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dc.contributor.advisorConnor, Andy M.
dc.contributor.authorLimbu, Dilip Kumar
dc.date.accessioned2009-01-05T23:22:05Z
dc.date.available2009-01-05T23:22:05Z
dc.date.copyright2008
dc.date.issued2009-01-05T23:22:05Z
dc.identifier.urihttp://hdl.handle.net/10292/450
dc.description.abstractContextual information retrieval (CIR) is a critical technique for today’s search engines in terms of facilitating queries and returning relevant information. Despite its importance, little progress has been made in its application, due to the difficulty of capturing and representing contextual information about users. This thesis details the development and evaluation of the contextual SERL search, designed to tackle some of the challenges associated with CIR from the World Wide Web. The contextual SERL search utilises a rich contextual model that exploits implicit and explicit data to modify queries to more accurately reflect the user’s interests as well as to continually build the user’s contextual profile and a shared contextual knowledge base. These profiles are used to filter results from a standard search engine to improve the relevance of the pages displayed to the user. The contextual SERL search has been tested in an observational study that has captured both qualitative and quantitative data about the ability of the framework to improve the user’s web search experience. A total of 30 subjects, with different levels of search experience, participated in the observational study experiment. The results demonstrate that when the contextual profile and the shared contextual knowledge base are used, the contextual SERL search improves search effectiveness, efficiency and subjective satisfaction. The effectiveness improves as subjects have actually entered fewer queries to reach the target information in comparison to the contemporary search engine. In the case of a particularly complex search task, the efficiency improves as subjects have browsed fewer hits, visited fewer URLs, made fewer clicks and have taken less time to reach the target information when compared to the contemporary search engine. Finally, subjects have expressed a higher degree of satisfaction on the quality of contextual support when using the shared contextual knowledge base in comparison to using their contextual profile. These results suggest that integration of a user’s contextual factors and information seeking behaviours are very important for successful development of the CIR framework. It is believed that this framework and other similar projects will help provide the basis for the next generation of contextual information retrieval from the Web.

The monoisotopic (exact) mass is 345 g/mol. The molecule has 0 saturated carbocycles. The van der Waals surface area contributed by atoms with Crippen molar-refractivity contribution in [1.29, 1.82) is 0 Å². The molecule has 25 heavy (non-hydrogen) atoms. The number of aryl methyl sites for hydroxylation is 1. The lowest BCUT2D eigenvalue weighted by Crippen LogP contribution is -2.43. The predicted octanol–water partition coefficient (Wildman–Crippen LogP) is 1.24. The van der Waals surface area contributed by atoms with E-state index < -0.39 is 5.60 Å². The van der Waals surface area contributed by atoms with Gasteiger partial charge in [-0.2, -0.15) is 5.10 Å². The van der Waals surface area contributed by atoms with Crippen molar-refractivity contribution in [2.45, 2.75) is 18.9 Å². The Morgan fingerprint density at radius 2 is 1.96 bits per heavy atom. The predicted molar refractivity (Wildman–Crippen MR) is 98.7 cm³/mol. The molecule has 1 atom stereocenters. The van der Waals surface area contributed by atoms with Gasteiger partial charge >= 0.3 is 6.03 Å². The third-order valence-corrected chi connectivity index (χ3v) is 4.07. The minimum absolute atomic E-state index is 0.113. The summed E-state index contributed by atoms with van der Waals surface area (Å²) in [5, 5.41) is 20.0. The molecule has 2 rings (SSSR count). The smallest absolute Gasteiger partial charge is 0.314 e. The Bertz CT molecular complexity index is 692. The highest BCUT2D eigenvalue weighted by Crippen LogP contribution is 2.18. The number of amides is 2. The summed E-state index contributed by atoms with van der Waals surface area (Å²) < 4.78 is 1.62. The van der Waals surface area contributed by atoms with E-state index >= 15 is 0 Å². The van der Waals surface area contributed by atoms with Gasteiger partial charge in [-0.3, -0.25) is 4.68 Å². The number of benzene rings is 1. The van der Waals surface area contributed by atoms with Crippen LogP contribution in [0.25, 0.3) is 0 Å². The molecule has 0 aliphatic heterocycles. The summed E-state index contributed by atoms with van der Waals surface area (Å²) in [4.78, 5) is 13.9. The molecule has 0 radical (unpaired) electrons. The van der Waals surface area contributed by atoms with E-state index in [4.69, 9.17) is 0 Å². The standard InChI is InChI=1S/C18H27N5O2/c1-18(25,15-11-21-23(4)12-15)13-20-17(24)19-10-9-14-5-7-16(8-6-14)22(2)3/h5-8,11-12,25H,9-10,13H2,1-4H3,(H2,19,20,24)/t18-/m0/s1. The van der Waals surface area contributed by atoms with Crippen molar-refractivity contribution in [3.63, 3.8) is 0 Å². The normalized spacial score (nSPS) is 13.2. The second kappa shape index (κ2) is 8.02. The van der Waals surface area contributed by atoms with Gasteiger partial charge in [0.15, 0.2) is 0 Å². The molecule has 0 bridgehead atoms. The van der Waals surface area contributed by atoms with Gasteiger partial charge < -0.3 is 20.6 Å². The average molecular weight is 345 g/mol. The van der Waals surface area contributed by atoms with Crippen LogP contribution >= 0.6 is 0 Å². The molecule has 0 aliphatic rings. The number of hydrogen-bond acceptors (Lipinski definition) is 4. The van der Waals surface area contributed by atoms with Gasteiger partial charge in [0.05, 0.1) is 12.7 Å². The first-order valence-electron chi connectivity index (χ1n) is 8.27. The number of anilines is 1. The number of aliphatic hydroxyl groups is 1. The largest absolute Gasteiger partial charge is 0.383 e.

dc.language.isoenen_US
dc.publisherAuckland University of Technology
dc.subjectRetrieval models
dc.subjectPersonalized Web search
dc.subjectContextual search
dc.subjectUser profile
dc.subjectRelevance feedback
dc.subjectQuery formulation
dc.titleContextual information retrieval from the WWW
dc.typeThesis
thesis.degree.grantorAuckland University of Technology
thesis.degree.levelDoctoral Theses
thesis.degree.nameDoctor of Philosophy
dc.rights.accessrightsOpenAccess


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